As this season's X-Factor gets underway, another reality singing competition strives to find the next big act that has "it" - that je ne sais quois, the elusive x-factor.
As Simon and Britney judge the latest crop of wannabes, recruiters evaluate candidates and audition talent to find the perfect combination of character and competency to woo their clients - and win their next placement.
Candidates can look great on paper, but getting talent in front of a client stands between a sad paycheck and a placement.
Like those stadiums full of singing contestants - waiting for their chance to be in the spotlight - candidates have to be seen, they have to be heard to make an impression and get the gig.
In fact, client interviews, or sendouts, is the #1 factor recruiting and staffing professionals are judged upon by their managers, according to the Sendouts 2012 Recruiting Benchmarks Report.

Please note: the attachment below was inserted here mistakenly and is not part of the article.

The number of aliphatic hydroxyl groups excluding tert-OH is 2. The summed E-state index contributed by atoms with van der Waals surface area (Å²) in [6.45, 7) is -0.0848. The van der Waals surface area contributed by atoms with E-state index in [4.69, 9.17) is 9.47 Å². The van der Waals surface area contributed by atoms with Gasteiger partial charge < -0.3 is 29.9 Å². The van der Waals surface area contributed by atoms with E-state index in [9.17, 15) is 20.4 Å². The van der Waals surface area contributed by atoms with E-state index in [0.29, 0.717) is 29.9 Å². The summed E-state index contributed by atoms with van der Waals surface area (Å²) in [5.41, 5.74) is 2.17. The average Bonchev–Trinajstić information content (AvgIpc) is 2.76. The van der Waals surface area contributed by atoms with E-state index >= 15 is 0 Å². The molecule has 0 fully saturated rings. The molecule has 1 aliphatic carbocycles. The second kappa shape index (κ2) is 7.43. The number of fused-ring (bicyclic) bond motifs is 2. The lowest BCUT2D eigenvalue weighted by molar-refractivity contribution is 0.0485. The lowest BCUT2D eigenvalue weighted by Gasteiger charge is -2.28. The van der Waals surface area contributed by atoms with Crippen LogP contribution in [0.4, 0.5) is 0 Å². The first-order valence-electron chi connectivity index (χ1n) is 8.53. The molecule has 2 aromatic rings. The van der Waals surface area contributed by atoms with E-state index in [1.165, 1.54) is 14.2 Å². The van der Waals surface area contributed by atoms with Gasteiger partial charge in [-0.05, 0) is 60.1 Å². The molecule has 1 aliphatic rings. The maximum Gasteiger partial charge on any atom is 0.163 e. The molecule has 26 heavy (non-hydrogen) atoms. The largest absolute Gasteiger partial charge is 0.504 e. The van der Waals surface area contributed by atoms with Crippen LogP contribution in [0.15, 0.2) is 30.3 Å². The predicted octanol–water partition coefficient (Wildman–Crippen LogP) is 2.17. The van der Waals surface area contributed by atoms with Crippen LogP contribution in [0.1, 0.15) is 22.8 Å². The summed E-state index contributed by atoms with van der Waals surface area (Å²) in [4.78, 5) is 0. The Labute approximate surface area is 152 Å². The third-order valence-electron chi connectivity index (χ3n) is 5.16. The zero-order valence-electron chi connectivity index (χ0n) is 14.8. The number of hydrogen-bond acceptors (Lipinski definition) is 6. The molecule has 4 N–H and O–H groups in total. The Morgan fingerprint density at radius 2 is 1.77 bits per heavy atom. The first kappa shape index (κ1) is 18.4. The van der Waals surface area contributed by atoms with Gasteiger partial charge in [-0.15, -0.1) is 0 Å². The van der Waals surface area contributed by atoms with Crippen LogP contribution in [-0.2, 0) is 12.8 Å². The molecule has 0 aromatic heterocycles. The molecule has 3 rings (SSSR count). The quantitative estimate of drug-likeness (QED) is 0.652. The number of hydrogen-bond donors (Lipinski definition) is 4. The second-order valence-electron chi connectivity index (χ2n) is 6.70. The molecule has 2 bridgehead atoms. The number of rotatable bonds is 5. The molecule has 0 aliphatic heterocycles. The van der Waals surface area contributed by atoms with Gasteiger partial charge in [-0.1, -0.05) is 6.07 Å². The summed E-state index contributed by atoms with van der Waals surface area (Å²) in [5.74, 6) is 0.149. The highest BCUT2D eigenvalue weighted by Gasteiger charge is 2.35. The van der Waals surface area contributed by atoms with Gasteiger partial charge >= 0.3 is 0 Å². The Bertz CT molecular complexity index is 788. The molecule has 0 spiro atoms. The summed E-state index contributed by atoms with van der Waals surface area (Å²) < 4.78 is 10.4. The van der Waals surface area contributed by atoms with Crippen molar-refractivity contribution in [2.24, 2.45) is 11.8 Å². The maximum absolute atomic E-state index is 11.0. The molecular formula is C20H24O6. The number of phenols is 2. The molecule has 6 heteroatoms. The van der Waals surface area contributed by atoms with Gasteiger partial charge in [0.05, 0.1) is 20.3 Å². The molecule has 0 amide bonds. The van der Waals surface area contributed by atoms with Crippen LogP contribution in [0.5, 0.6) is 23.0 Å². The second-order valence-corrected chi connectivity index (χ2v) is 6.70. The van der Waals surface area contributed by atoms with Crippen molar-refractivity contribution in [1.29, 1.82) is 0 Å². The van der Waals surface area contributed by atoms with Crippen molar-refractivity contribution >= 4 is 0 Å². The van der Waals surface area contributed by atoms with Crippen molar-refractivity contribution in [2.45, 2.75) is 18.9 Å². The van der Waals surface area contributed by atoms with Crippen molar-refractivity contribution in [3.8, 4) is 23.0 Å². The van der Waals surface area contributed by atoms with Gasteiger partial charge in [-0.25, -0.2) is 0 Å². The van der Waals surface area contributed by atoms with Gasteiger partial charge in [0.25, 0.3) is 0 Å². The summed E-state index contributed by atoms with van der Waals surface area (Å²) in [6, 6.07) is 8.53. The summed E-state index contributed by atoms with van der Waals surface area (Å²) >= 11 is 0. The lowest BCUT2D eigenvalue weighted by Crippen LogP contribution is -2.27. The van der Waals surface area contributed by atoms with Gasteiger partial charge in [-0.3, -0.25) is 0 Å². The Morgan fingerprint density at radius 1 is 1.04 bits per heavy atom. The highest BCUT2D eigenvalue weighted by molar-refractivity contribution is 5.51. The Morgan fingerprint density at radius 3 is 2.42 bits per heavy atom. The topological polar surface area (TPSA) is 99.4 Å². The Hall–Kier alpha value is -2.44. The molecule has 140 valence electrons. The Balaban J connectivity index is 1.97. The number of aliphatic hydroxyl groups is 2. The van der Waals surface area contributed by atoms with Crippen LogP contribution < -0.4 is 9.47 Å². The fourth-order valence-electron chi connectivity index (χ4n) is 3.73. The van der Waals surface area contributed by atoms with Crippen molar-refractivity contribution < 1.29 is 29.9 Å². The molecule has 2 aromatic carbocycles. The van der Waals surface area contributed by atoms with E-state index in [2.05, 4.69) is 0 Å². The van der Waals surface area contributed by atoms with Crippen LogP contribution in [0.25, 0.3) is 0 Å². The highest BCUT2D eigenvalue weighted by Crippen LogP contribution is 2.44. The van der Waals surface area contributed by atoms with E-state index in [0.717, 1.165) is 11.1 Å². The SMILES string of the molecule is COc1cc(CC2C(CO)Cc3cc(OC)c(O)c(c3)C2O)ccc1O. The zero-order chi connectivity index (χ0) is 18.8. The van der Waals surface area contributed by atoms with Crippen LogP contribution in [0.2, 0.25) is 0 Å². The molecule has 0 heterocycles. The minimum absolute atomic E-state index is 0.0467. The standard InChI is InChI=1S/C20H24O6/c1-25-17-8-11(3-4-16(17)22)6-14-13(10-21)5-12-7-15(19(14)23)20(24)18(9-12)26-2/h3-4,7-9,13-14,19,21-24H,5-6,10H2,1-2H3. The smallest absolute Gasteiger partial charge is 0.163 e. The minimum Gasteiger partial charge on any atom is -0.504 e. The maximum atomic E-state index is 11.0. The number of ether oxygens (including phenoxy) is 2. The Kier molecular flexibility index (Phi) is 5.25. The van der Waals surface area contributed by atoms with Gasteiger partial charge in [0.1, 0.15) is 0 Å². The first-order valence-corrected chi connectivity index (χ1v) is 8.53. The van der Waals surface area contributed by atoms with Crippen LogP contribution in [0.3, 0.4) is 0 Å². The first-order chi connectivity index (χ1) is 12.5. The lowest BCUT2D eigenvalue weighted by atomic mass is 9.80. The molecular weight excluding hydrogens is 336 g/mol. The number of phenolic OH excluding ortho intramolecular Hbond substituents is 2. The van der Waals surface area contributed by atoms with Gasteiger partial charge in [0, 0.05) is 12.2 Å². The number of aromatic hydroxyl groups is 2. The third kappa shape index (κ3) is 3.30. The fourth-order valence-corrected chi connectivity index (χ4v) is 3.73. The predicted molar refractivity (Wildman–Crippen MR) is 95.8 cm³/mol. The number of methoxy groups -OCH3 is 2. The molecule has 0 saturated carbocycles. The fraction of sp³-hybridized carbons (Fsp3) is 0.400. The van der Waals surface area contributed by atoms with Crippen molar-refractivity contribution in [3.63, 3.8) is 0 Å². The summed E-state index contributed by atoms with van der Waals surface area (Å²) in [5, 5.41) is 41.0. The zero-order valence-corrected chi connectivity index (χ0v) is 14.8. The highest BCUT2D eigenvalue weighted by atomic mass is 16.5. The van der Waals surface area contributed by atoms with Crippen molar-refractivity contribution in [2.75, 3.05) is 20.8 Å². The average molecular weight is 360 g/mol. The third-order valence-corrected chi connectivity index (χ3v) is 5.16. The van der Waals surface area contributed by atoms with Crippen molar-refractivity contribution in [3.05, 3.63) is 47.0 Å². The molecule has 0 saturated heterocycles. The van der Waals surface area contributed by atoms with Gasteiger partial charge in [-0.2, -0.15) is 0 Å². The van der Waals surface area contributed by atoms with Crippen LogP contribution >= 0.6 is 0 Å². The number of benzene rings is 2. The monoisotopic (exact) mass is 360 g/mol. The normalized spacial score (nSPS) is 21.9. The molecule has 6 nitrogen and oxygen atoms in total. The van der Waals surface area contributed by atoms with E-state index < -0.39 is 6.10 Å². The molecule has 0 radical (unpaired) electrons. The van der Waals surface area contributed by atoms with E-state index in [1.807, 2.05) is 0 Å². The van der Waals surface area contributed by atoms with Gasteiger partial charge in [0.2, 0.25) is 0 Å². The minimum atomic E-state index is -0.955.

Sendouts is the primary way recruiting and staffing professionals determine success.
Quality of Candidates Submitted metric determines how many candidates make the cut between being a paper resume and getting on the sendout stage. So what's behind the Quality of Candidates Submitted metric?
Quality of Candidate Submitted:
The ratio of the number of resumes submitted to the client before getting a sendout.
What you need to know about your Quality of Candidates Submitted ratio:
This ratio is a balance between providing your client with enough choices to make a sound hiring decision, and submitting candidates that fit your client's needs.
A high ratio of resumes submitted to sendouts indicates that your candidates aren't qualified. And if you can't get a candidate in front of a client, you can't make a placement.
p.s. According the the 2012 Recruiting Benchmarks Report, the average Quality of Candidates Submitted ratio is 4:1.
Sendouts is a big indicator of success for recruiters, but there are several metrics you can track in order to tweak your performance at each stage of the recruiting process.
Get a breakdown of all of the recruiting metrics in Sendouts' Blue Book of Metrics.
this post originally appeared at www.sendouts.com.